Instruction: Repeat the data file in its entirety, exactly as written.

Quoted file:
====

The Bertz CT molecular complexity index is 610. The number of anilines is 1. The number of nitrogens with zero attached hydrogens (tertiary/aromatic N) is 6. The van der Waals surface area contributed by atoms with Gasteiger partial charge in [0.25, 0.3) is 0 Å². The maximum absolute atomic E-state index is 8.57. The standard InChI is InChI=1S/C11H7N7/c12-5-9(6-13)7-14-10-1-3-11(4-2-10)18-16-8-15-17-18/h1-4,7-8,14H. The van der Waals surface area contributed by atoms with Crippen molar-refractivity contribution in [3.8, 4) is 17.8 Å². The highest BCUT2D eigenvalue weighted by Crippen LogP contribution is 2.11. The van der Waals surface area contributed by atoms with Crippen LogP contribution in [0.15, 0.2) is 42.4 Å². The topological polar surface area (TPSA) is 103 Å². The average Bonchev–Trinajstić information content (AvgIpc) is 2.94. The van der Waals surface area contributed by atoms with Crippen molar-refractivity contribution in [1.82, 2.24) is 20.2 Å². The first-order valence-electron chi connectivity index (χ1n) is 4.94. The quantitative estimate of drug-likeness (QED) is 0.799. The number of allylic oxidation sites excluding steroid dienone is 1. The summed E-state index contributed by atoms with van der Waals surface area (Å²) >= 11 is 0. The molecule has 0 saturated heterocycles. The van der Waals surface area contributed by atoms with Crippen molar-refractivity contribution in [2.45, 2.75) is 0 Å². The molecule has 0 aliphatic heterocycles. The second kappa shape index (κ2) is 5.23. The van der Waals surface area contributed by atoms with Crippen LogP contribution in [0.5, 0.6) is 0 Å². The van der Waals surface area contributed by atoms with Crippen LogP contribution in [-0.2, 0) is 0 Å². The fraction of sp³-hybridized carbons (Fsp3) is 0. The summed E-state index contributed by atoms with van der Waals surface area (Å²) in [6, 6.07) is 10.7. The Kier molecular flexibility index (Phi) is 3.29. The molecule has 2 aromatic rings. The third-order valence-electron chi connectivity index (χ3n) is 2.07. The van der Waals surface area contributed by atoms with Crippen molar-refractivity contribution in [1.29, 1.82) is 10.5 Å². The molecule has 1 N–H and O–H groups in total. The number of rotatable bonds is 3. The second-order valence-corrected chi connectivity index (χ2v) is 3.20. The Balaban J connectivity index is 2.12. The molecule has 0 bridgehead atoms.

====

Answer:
The Bertz CT molecular complexity index is 610. The number of anilines is 1. The number of nitrogens with zero attached hydrogens (tertiary/aromatic N) is 6. The van der Waals surface area contributed by atoms with Gasteiger partial charge in [0.25, 0.3) is 0 Å². The maximum absolute atomic E-state index is 8.57. The standard InChI is InChI=1S/C11H7N7/c12-5-9(6-13)7-14-10-1-3-11(4-2-10)18-16-8-15-17-18/h1-4,7-8,14H. The van der Waals surface area contributed by atoms with Crippen molar-refractivity contribution in [3.8, 4) is 17.8 Å². The highest BCUT2D eigenvalue weighted by Crippen LogP contribution is 2.11. The van der Waals surface area contributed by atoms with Crippen LogP contribution in [0.15, 0.2) is 42.4 Å². The topological polar surface area (TPSA) is 103 Å². The average Bonchev–Trinajstić information content (AvgIpc) is 2.94. The van der Waals surface area contributed by atoms with Crippen molar-refractivity contribution in [1.82, 2.24) is 20.2 Å². The first-order valence-electron chi connectivity index (χ1n) is 4.94. The quantitative estimate of drug-likeness (QED) is 0.799. The number of allylic oxidation sites excluding steroid dienone is 1. The summed E-state index contributed by atoms with van der Waals surface area (Å²) >= 11 is 0. The molecule has 0 saturated heterocycles. The van der Waals surface area contributed by atoms with Crippen molar-refractivity contribution in [2.45, 2.75) is 0 Å². The molecule has 0 aliphatic heterocycles. The second kappa shape index (κ2) is 5.23. The van der Waals surface area contributed by atoms with Crippen LogP contribution in [0.5, 0.6) is 0 Å². The van der Waals surface area contributed by atoms with Crippen LogP contribution in [-0.2, 0) is 0 Å². The fraction of sp³-hybridized carbons (Fsp3) is 0. The summed E-state index contributed by atoms with van der Waals surface area (Å²) in [6, 6.07) is 10.7. The Kier molecular flexibility index (Phi) is 3.29. The molecule has 2 aromatic rings. The third-order valence-electron chi connectivity index (χ3n) is 2.07. The van der Waals surface area contributed by atoms with Crippen molar-refractivity contribution in [1.29, 1.82) is 10.5 Å². The molecule has 1 N–H and O–H groups in total. The number of rotatable bonds is 3. The second-order valence-corrected chi connectivity index (χ2v) is 3.20. The Balaban J connectivity index is 2.12. The molecule has 0 bridgehead atoms.